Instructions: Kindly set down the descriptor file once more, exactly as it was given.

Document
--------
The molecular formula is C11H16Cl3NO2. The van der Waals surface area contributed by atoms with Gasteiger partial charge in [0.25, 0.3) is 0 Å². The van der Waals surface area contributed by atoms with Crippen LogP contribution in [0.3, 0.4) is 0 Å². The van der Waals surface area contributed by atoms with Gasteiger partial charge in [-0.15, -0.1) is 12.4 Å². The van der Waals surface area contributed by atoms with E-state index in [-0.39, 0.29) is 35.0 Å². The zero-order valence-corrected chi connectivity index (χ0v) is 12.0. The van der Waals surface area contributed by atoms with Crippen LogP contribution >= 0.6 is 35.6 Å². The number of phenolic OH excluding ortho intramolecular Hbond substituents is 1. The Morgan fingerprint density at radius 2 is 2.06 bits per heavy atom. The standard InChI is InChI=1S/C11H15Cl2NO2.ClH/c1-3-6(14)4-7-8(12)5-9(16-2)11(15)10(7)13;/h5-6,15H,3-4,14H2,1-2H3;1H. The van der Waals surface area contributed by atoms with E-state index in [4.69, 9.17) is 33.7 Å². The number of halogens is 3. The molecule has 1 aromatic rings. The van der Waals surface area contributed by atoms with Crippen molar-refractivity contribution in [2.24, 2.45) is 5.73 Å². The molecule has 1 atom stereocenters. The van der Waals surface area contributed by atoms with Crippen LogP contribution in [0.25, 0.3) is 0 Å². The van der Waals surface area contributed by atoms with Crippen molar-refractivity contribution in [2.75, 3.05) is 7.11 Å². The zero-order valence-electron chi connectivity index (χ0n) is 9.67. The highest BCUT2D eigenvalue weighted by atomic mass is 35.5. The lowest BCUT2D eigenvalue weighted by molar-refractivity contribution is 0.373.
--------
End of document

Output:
The molecular formula is C11H16Cl3NO2. The van der Waals surface area contributed by atoms with Gasteiger partial charge in [0.25, 0.3) is 0 Å². The van der Waals surface area contributed by atoms with Crippen LogP contribution in [0.3, 0.4) is 0 Å². The van der Waals surface area contributed by atoms with Gasteiger partial charge in [-0.15, -0.1) is 12.4 Å². The van der Waals surface area contributed by atoms with E-state index in [-0.39, 0.29) is 35.0 Å². The zero-order valence-corrected chi connectivity index (χ0v) is 12.0. The van der Waals surface area contributed by atoms with Crippen LogP contribution >= 0.6 is 35.6 Å². The number of phenolic OH excluding ortho intramolecular Hbond substituents is 1. The Morgan fingerprint density at radius 2 is 2.06 bits per heavy atom. The standard InChI is InChI=1S/C11H15Cl2NO2.ClH/c1-3-6(14)4-7-8(12)5-9(16-2)11(15)10(7)13;/h5-6,15H,3-4,14H2,1-2H3;1H. The van der Waals surface area contributed by atoms with E-state index in [4.69, 9.17) is 33.7 Å². The number of halogens is 3. The molecule has 1 aromatic rings. The van der Waals surface area contributed by atoms with Crippen molar-refractivity contribution in [2.24, 2.45) is 5.73 Å². The molecule has 1 atom stereocenters. The van der Waals surface area contributed by atoms with Crippen LogP contribution in [0.25, 0.3) is 0 Å². The van der Waals surface area contributed by atoms with Crippen molar-refractivity contribution in [2.75, 3.05) is 7.11 Å². The zero-order valence-electron chi connectivity index (χ0n) is 9.67. The highest BCUT2D eigenvalue weighted by atomic mass is 35.5. The lowest BCUT2D eigenvalue weighted by molar-refractivity contribution is 0.373.